While teachers and school administrators may argue that the stress teens experience is only the stress that is brought upon by themselves, the teens would not be stressed out if society and American schooling had not had programed them to stress about their school work. If kids were raised in a society where going to prestigious schools and getting good grades did not mean more success and by result more happiness, do you think teens would inflict this much over school school everyday? Yes, while the stress teens experience day-to-day because of school is primarily self induced, teens cannot help themselves from stressing because not only are they wired, as humans, to stress, but they are taught to stress.

How could the American schooling system not only affect their mental health, but also their performance in school? In America, the average teen will spend 31.2 hours in school per week, whether it be sitting in a classroom or practicing for their school’s sports team. And in addition to the 31.2 hours kids are working in school, the are sent home with an average of 3.5 hours of homework per night, that is an additional 17.5 hours of work a week. This means, the average high schooler in America is working, on average, 48.7 hours a week. Studies performed by the University of Washington, the University of Virginia, and Temple University suggest that when kids begin to work more that 20 hours a week, their grades begin to drop. Overworked teens mean poor performance. Shocking… or is it?

How does America perform compared to the other industrialized countries in the world? Our test scores are significantly average as we are ranked as the 17th best country for education.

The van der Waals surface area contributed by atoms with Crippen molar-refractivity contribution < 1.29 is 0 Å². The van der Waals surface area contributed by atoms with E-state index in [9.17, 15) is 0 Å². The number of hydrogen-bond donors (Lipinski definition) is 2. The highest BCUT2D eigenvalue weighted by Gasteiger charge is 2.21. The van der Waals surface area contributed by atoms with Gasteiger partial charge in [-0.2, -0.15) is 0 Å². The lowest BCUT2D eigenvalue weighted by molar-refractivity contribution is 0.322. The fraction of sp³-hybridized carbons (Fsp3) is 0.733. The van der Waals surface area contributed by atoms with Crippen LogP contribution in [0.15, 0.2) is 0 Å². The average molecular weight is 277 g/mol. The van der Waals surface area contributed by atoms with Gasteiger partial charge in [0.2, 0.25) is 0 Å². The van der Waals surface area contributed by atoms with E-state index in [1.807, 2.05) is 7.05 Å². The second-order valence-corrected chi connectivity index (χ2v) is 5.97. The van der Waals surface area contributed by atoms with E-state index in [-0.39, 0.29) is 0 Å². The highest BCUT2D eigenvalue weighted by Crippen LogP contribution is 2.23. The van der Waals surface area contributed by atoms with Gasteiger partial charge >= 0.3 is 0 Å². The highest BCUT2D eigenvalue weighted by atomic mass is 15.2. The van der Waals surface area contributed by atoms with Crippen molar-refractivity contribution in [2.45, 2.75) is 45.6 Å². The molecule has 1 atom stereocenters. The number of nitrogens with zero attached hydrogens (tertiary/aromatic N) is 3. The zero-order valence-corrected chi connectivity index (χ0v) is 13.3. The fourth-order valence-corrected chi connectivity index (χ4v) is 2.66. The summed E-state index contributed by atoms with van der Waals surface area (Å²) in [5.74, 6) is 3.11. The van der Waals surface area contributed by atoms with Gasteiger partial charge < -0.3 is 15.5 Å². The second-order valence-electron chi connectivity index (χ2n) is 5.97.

What make the number one country’s education system better than America’s? Finland, the number one country for education, uses the same curriculum for all students, only gives light homework loads, does not have classes for gifted students, uses little standardized testing, and has an all-embracing preschool program that emphasizes self-reflection and socializing, not academics. Children also do not start school until age 7, classes begin anywhere from 9am to 9:45am and college is free.

Most schools in Europe have opted against excess standardized testing, America continues to use standardized testing as a way for teachers and schools to evaluate how their students performing. While this sounds good in theory, with so many different test score, kids who perform slightly above average think they are special. The kids and their community who think they are special, will then expect them to perform above their capabilities.

If it is basic knowledge that when kids are healthier and happier, they will perform better, why are we not raising and teaching kids to do what is right for their mental health and rather than influencing them to do what will benefit their report card?